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Lessons from Loki Article 1
Baldr’s Death from The Gylfaginning in the Prose Edda (Snorri’s Edda).

baldr_lies_dead
For my first article, I wanted to tackle the first part of two stories from beginning to end of Loki’s “fall from grace” of the Aesir to his binding before Ragnarok. The first part is Baldr’s death and the events leading up to it and the action. The second part is Lokesenna, Loki’s flyting of the gods in the hall of Aegir after Baldr’s death. I see the two linked canonically.

The story of Baldr’s death starts with his dream. Baldr is the most beautiful and beloved of all the gods and when Odin & Frigga pressed him of his worries and heard of his dream, she immediately went out and demanded an oath of all things large and small to not bring harm to Baldr. She took the oath from all things, save one small spring of mistletoe which she believed too small and young to be of any importance. The gods put this to the test and began to hurl things at Baldr which fell to the ground harmlessly before striking him. It had become a game to the gods to throw rocks, spears and other heavy, deadly objects to see them fall.

Loki saw this and took the form of a woman and questioned Frigga of the oaths and learned she had not taken an oath from the mistletoe. He made off and took a branch of it to make a dart. When returning to the hall, the game was still on, and the gods continued to throw objects at Baldr. All except Hodr, his blind brother. Loki approached Hodr and had him throw the dart at Baldr, guiding him. The dart pierced Baldr’s chest, killing him and Loki ran.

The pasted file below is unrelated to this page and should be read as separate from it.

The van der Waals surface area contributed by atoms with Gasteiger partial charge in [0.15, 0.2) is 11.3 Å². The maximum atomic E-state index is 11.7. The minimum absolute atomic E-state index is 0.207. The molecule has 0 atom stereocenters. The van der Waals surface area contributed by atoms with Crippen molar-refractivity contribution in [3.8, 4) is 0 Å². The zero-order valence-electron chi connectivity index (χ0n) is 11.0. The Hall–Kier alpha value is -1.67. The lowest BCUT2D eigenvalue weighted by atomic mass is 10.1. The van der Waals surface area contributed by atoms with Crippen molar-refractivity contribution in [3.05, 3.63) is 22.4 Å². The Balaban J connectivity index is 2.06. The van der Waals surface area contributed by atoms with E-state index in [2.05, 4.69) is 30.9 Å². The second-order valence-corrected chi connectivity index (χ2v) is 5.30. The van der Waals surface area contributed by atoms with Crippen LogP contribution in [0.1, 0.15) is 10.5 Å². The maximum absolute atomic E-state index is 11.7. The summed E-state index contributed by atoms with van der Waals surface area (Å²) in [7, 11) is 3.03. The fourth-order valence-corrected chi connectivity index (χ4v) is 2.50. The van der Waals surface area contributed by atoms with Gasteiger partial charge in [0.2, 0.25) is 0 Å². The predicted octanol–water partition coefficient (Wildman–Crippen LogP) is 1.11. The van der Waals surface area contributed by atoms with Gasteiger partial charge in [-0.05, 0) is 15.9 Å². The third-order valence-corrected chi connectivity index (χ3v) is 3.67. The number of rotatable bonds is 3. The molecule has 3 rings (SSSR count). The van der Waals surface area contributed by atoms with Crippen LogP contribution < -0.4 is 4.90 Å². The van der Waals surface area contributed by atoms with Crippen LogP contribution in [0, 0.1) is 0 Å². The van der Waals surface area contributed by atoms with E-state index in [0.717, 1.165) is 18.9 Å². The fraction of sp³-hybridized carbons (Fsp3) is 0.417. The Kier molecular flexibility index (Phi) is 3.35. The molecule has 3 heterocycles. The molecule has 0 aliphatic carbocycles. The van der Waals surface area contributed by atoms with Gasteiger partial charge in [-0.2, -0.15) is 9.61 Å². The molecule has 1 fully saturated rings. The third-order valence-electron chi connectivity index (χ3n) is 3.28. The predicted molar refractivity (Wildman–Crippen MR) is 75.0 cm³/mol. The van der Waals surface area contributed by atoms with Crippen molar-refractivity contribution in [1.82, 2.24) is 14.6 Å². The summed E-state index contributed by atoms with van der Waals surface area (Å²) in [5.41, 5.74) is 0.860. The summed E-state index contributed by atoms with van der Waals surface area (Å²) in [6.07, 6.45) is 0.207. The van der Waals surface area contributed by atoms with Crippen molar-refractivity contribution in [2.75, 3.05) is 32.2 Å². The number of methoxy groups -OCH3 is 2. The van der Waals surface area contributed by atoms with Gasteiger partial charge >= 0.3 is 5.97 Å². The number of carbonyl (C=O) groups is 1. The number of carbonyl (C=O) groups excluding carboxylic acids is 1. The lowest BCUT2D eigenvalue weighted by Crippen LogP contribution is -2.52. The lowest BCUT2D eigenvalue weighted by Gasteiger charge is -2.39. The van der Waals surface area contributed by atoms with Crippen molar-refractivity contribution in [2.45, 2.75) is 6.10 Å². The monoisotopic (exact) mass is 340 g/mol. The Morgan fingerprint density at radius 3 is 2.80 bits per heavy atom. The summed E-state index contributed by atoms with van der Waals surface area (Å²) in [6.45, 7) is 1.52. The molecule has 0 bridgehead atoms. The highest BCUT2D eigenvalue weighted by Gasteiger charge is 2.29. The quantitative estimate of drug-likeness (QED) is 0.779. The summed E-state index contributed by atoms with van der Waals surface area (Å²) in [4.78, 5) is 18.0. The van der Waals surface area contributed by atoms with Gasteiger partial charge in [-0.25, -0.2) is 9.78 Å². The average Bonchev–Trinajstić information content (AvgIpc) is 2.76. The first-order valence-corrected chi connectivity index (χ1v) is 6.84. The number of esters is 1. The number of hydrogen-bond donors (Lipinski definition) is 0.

hodr
Odin knew of the prophecy to have a child with the giantess Rindr who would have a son named Vali, to grow to an adult in a single day, to kill Hodr to avenge Baldr. Vali was born and he killed Hodr. Baldr was put to a sea funeral, with Odin’s ring Draupnir. Nanna, his wife, died of sorrow and was put to sea with Baldr. Baldr, Nanna and Hodr reside in Helheim. Frigga asked of the gods that one would be rewarded her love if they could go to Helheim and retrieve Baldr. Odin’s other son Hermod stepped up and traveled to Helheim upon Odin’s mount Sleipnir, which can travel between realms. Hela said she would allow Baldr to return if everything grieved for him and all things did, save a single old giantess in a cave who said what Hela has, she should keep; and Baldr was not able to return. This old giantess was Loki in disguise. Baldr had Hermod return Draupnir to Odin and continues to reside in Hela’s hall until the end of Ragnarok.

What can we possibly learn from this?

Frigga, wyrd, her oath and attempt at changing destiny. The way wyrd works may seem like pre-destination. Wyrd is like a brick wall. Each brick is put there by us and our actions. Our combined orlog is to build a wall. The wall might not be described as a “good” or “strong” wall. Our actions are the brick and mortar. Actions that could weaken it, effecting the wall, but we still build it. Inaction is also action – if we know we are to build a wall, no matter what, it will happen – but the quality of the wall might (and probably will) suffer. Odin knew of the wyrd that Baldr was to die by Hodr’s hand starting Ragnarok, and Frigga knows what Odin does. As a mother she attempted to either stop or forestall this by her oath-taking from all things in creation.

There is five lessions to be taken from this:

1.) The belief that you can take EVERYTHING into account for your own desires is false. It’s a Sisyphean act (impossible) act, as proven by Frigga not taking the oath from the mistletoe, and the actions of Loki and Hodr being their own orlog, weaving the wyrd of them all leading to the death of Baldr